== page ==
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Posts posted by frogfish

  1. Yes, if they think it is UXO, they'll blow it up. But I understand that they have a new technique, using a special projectile that strikes the object and goes off, which can minimize the damage to surrounding coral and marine life if it turns out that the suspect object wasn't explosive itself, and there are things they can do to limit the damage even if it is.

  2. Whatever it is, it's clearly been down there for awhile. I hope you didn't try to bring this up - unexploded ordnance (UXO) can be chemically unstable and very dangerous. If it's live, the risk factor will depend in part on what kind of fusing device it had. That size, if it were live and it went off, it would make a very big bang - you wouldn't want to be anywhere around.


    If the area was formerly used as for target practice by the military, there are speciallly trained Explosive Ordnance Disposal (EOD) personnel who can identify and dealing with underwater UXO. If it were me, I would contact the Navy, give them coordinates and/or bearings for where you saw this, and let them handle it. Or you could contact


    Naval Explosive Ordnance Disposal Technology Division

    UXO Countermeasures Department

    Code 50B22

    2008 Stump Neck Road

    Indian Head, Maryland 20640-5070



  3. Still, diving in the new millenium with a bloody walking stick sucks a bit, even if it can be useful as a staff to bump off over friendly tiger sharks :)


    Here's an idea, Nick (one codger to an another). With the boomer generation (about the only ones who can afford diving kit or trips these days) moving toward their (ok, our) golden years, what about a folding zimmer frame BC made from marine-grade stainless. Plenty of places to hang or hook bits of kit. I could bolt my camera housing to the crossbar or something. And the tech version, which would cost more of course, could be black.

  4. No, but here are some courses and certifications I'm definitely interested in!

    PADI Fork Foot specialty

    - 5 days intensive training in the special techniques of using split fins.

    PADI Advanced Macho All-Black Gear specialty

    - Looking cool!

    PADI Enriched Nachos Underwater Gas Crisis Emergency Rescue Specialty

    - Stand back everyone! We may have to cut away the wetsuit. Madre de Dios!

    PADI Post-Dive Ethanol + Citrus Blending Specialty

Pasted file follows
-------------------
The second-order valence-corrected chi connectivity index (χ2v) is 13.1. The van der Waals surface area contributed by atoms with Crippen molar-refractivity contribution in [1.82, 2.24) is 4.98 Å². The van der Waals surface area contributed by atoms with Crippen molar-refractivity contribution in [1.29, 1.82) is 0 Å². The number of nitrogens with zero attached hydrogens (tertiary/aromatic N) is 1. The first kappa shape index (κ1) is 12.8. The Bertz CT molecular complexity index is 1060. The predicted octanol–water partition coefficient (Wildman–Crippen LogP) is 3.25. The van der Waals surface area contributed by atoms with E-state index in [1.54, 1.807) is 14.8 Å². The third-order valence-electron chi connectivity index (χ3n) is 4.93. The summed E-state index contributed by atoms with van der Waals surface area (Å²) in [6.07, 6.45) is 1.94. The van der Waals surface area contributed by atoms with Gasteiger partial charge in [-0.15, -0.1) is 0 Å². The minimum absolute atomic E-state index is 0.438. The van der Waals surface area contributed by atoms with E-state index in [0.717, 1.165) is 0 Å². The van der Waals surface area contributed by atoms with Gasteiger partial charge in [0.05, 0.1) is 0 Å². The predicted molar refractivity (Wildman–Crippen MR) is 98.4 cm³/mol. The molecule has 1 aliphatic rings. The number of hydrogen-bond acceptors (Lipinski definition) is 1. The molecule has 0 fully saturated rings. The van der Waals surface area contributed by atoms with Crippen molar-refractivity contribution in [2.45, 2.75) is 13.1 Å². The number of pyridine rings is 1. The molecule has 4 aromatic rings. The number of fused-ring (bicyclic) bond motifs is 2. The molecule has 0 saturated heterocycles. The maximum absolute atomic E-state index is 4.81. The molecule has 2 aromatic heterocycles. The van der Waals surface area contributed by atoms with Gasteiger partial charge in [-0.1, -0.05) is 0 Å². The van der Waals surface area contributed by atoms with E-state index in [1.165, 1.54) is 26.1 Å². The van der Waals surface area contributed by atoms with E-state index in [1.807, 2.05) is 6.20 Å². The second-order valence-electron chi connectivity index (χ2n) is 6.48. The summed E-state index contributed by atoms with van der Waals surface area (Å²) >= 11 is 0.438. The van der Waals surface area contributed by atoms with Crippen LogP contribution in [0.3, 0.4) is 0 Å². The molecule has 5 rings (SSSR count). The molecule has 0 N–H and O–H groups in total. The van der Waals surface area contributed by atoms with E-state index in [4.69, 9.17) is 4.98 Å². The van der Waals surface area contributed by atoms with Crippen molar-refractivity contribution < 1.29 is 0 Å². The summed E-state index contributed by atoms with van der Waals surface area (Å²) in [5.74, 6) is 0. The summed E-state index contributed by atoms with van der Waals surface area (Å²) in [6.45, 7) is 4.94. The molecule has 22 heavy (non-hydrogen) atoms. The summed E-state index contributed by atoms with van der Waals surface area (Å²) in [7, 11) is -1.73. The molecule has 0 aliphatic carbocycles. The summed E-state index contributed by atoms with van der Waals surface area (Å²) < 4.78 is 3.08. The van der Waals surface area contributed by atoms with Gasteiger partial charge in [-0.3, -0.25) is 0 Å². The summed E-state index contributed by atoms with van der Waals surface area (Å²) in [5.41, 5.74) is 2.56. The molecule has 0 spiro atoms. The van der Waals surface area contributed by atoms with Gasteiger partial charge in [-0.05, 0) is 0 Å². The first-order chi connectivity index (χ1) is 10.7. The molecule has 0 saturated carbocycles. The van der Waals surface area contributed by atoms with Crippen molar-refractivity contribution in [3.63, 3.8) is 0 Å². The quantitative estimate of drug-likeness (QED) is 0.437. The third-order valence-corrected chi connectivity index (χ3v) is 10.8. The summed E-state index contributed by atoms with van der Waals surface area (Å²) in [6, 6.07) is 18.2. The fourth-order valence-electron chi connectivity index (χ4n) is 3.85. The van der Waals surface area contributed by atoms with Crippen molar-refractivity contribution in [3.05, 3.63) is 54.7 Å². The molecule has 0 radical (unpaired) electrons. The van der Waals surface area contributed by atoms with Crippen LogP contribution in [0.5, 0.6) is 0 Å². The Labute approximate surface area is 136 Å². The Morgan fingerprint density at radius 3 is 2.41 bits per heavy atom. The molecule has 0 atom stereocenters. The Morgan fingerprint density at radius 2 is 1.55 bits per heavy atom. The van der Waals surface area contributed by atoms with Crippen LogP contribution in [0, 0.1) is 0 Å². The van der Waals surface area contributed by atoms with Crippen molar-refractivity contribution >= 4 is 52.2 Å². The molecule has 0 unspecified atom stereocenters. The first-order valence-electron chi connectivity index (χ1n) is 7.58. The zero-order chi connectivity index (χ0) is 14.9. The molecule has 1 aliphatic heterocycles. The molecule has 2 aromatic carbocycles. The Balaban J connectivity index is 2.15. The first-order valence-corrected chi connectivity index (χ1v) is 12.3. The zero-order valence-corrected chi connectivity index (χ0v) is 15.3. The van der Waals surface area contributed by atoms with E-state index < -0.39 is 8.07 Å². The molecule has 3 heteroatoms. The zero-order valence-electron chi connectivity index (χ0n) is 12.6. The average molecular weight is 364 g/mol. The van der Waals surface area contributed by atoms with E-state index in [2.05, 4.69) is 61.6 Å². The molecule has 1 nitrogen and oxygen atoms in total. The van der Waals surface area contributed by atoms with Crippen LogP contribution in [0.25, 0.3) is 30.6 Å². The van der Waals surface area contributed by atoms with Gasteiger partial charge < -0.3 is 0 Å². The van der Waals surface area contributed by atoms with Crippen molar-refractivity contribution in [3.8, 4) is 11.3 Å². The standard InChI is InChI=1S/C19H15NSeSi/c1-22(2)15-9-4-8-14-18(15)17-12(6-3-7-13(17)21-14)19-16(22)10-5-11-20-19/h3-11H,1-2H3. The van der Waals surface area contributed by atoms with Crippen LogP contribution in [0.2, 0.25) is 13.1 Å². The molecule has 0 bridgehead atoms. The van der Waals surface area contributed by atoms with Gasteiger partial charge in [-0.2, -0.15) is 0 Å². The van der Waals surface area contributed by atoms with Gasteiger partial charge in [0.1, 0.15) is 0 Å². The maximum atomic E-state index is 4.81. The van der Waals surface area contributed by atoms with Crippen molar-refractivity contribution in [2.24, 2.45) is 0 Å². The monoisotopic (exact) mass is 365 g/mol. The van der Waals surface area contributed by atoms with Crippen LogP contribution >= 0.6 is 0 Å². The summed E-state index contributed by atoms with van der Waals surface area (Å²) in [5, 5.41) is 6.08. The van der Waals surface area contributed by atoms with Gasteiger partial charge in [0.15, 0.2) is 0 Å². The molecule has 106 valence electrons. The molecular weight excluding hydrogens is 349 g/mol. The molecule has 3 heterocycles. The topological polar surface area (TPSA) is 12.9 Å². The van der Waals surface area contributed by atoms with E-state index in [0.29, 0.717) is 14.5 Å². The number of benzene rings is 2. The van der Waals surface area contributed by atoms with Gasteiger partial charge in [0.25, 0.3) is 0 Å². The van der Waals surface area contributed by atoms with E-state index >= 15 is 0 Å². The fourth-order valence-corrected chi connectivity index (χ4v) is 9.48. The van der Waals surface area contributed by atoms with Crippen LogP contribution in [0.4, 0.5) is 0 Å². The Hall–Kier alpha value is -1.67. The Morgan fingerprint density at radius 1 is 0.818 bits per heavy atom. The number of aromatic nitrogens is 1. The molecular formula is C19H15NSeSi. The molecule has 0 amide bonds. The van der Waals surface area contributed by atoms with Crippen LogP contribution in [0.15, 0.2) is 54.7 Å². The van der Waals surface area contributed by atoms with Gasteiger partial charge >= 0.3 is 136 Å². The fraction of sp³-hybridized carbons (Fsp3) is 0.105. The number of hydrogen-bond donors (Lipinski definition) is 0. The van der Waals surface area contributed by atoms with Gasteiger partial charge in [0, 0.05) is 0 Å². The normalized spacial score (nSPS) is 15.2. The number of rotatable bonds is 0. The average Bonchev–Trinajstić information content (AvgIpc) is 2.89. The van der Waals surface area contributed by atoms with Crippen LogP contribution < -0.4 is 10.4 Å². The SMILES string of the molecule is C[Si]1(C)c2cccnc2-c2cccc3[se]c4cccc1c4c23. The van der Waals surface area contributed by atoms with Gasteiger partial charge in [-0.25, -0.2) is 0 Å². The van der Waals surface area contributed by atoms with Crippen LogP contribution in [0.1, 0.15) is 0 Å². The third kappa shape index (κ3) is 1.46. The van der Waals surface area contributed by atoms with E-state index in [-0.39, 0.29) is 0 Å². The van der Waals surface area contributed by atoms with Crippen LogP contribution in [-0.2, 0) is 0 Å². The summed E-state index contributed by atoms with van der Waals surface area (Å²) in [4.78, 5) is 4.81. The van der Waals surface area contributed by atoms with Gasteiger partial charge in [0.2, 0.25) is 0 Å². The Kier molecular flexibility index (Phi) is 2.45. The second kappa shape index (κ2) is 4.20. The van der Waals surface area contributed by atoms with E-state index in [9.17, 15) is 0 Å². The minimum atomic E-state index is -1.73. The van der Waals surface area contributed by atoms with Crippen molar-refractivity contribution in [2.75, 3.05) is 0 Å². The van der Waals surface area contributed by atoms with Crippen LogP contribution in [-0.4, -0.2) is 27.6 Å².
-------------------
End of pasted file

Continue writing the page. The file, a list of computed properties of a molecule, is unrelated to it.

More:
- Daiquiris? Mojitos?


    - Gee, that hurt. Elite training in enduring extreme pain (repetitive dives while listening to Rap music).


    - Canine diver, limited to max depth of 24 meters or length of the yard. No pit bulls or St. Bernards.


    - That really hurt!


    - New certification level for precocious customers divers aged 3-6 years.

    PADI Recreational Ballistic Hazard Recovery Specialty

    - Qualified to sneak onto gold courses at night with scuba gear and a mesh bag!

    PADI Investigative Diver Specialty

    - Find out who is the father of Ana Nicole Smith's baby!





  5. Robert, how would you feel if this same guy done this on your trip and you had to go back to port missing dives, just because your dive guide was playing with animals. I have seen the footage of Valarie Taylor in the Ring of Fire with big morays. If I remember rightly she was not teasing it like this?




    Please read what I said. I certainly wasn't by any means endorsing what this guy was doing or the way he was doing it, just troubled by the tone in which some condemned what he did. In any case, I think we would both agree he has paid. Some people (though not me, and reading your post I guess not you either) might condemn Valerie for the kind of interactions with animals she has practiced.


    As for your question, please rest assured that if I'm ever on a trip you are guiding, and if a moray or whatever were to chomp off one of your body parts, I'll vote to continue the trip. :)

  6. It looked like it took some very extensive, very expensive (even in Thailand) and probably very painful surgery to graft that toe onto his hand. Was all that really just so that this guy can hold a Tiger Beer in his right hand again without dropping it? It does all seem a bit unnecessary.